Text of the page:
Cause-specific mortality and income inequality in São Paulo, Brazil
Keywords: Mortality, Cause of Death, Income, Health Inequalities, Social Inequity
AbstractOBJECTIVE: To analyze cause-specific mortality rates according to the relative income hypothesis. METHODS: All 96 administrative areas of the city of São Paulo, southeastern Brazil, were divided into two groups based on the Gini coefficient of income inequality: high (>0.25) and low (<0.25). The propensity score matching method was applied to control for confounders associated with socioeconomic differences among areas. RESULTS: The difference between high and low income inequality areas was statistically significant for homicide (8.57 per 10,000; 95%CI: 2.60;14.53); ischemic heart disease (5.47 per 10,000 [95%CI 0.76;10.17]); HIV/AIDS (3.58 per 10,000 [95%CI 0.58;6.57]); and respiratory diseases (3.56 per 10,000 [95%CI 0.18;6.94]). The ten most common causes of death accounted for 72.30% of the mortality difference. Infant mortality also had significantly higher age-adjusted rates in high inequality areas (2.80 per 10,000 [95%CI 0.86;4.74]), as well as among males (27.37 per 10,000 [95%CI 6.19;48.55]) and females (15.07 per 10,000 [95%CI 3.65;26.48]). CONCLUSIONS: The study results support the relative income hypothesis. After propensity score matching cause-specific mortality rates was higher in more unequal areas. Studies on income inequality in smaller areas should take proper accounting of heterogeneity of social and demographic characteristics.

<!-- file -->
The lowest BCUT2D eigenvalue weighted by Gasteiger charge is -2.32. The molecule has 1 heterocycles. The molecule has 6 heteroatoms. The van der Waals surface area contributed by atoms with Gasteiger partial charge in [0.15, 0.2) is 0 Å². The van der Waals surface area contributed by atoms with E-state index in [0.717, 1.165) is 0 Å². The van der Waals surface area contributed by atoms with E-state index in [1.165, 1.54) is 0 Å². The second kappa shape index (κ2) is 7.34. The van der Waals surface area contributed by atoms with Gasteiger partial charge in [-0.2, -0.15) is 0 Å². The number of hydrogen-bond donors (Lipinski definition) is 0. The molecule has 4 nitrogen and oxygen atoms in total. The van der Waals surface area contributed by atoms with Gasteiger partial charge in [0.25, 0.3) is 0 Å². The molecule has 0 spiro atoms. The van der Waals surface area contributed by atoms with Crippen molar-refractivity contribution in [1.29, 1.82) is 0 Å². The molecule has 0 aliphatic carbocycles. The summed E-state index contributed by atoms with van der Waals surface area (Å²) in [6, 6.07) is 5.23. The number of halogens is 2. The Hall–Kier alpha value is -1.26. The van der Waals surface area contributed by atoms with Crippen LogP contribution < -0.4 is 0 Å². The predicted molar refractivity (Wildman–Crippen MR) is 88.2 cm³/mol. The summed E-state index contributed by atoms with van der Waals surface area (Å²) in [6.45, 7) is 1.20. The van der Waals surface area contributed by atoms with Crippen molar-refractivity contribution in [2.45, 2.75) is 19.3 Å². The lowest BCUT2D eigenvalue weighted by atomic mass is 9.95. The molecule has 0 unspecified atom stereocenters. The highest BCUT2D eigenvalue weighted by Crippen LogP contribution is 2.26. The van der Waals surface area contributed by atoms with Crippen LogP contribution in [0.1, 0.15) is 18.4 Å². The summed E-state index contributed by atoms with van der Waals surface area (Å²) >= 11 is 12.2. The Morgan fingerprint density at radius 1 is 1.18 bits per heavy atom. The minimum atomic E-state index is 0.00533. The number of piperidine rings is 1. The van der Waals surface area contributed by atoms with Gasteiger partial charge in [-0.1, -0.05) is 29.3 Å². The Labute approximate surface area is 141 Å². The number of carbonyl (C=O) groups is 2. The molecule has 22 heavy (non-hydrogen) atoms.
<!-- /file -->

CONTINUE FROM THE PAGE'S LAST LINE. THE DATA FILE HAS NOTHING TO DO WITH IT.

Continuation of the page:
How to Cite
Chiavegatto Filho, A., Gotlieb, S., & Kawachi, I. (2012). Cause-specific mortality and income inequality in São Paulo, Brazil. Revista De Saúde Pública, 46(4), 712-718. https://doi.org/10.1590/S0034-89102012005000039
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